Title: The Waking Land
Author: Callie Bates
Series Status: Standalone currently but possibly a series
# of pages: 384
My rating: 3.5/5 stars
Lady Elanna Valtai is fiercely devoted to the King who raised her like a daughter. But when he dies under mysterious circumstances, Elanna is accused of his murder and must flee for her life.
Returning to the homeland of magical legends she has forsaken, Elanna is forced to reckon with her despised, estranged father, branded a traitor long ago. Feeling a strange, deep connection to the natural world, she also must face the truth about the forces she has always denied or disdained as superstition powers that suddenly stir within her.
But an all-too-human threat is drawing near, determined to exact vengeance. Now Elanna has no choice but to lead a rebellion against the kingdom to which she once gave her allegiance. Trapped between divided loyalties, she must summon the courage to confront a destiny that could tear her apart.
This book confuses me on how I should feel, namely because the story seems completely wrapped up by the end but I’m seeing things saying that this is possibly a trilogy. It’s not just that though there are other things that caused this story to bother me.
We are introduced to this story with a first person narrative as the main character, El, flashes back to the day she was taken hostage by a neighboring kingdom. I have to say this introduction was a great hook because it brought up development and information immediately but didn’t make it feel like it was placed for that reason alone. This also brings light to the fact that the main character has Stockholm Syndrome and manages to handle this in a way that I thought was well done. El’s reluctance to give up on everything she has known up until this point was something I found to be a realistic character trait and one that tends to be glossed over in other fantasies but was in the forefront of this story.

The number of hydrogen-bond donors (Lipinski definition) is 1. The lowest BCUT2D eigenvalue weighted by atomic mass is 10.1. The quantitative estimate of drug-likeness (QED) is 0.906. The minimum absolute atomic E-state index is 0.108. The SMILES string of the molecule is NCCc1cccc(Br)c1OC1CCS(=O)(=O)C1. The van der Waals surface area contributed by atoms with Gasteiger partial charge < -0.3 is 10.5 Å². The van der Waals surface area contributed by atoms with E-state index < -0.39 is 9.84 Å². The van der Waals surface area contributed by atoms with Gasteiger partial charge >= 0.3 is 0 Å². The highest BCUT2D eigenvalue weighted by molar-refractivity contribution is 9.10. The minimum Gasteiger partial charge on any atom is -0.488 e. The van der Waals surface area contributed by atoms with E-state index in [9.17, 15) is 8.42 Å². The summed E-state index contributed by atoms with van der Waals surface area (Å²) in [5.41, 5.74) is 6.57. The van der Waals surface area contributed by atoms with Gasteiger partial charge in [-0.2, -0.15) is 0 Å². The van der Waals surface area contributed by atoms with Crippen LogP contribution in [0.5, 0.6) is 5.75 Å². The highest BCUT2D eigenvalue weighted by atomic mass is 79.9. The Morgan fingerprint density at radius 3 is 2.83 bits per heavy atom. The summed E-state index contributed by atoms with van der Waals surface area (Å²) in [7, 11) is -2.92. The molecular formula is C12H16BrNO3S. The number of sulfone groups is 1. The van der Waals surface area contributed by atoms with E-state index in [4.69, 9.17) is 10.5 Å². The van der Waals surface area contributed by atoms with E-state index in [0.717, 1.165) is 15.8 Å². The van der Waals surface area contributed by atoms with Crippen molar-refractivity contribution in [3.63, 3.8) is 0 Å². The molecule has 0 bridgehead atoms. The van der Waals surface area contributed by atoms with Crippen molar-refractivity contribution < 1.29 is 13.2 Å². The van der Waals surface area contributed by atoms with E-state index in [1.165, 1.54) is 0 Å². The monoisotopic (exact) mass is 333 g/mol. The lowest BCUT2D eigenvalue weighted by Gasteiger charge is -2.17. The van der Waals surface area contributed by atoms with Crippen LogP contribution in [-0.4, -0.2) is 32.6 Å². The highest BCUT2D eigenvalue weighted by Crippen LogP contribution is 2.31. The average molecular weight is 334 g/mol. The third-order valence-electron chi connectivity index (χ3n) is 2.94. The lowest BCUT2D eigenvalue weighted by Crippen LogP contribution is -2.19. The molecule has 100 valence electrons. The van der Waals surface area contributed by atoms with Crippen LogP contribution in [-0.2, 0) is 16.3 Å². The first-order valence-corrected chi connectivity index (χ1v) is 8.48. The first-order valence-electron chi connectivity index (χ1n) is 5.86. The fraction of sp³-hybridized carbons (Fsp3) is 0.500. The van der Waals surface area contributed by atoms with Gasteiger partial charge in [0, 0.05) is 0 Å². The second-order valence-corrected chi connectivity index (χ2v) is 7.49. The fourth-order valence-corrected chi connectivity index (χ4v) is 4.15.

So while I enjoyed the way that El’s story begins the further into the story we get the more it dragged and seemed to change directions with no meaning. It wasn’t that there wasn’t a clear plot but it felt as though the story kept making unnecessary stops or rabbit trails that could have been avoided and provided us with the same amount of interest. This made me lose interest in the story and made it harder to focus on the world building that was only vaguely explained.
The world building and magic system felt unexplained. With all these kingdoms and neighboring rulers and such I expected a more in depth explanation on what actually was going on and instead got a very simplistic description on where things were instead of a more complicated explanation I felt this story deserved. Then there was the magic system which I am still questioning points on because just when I thought I understood how everything worked there was this weird add in about her and the land that I don’t really understand and it isn’t really explained other than another character saying she doesn’t know why. This made me wish for an intricate explanation and even though it may have dragged the pace some it seemed necessary for the story for us to understand this piece of information.
I kind of mentioned the pacing above but the story had a roller coaster feel to it. There were these intense fast paced moments but then immediately after it was really slow again and I was struggling to remain focused on the story.
Overall this was an interesting story and I think that if it had possessed a more descriptive narrative it could have fixed most of the things I disliked about it.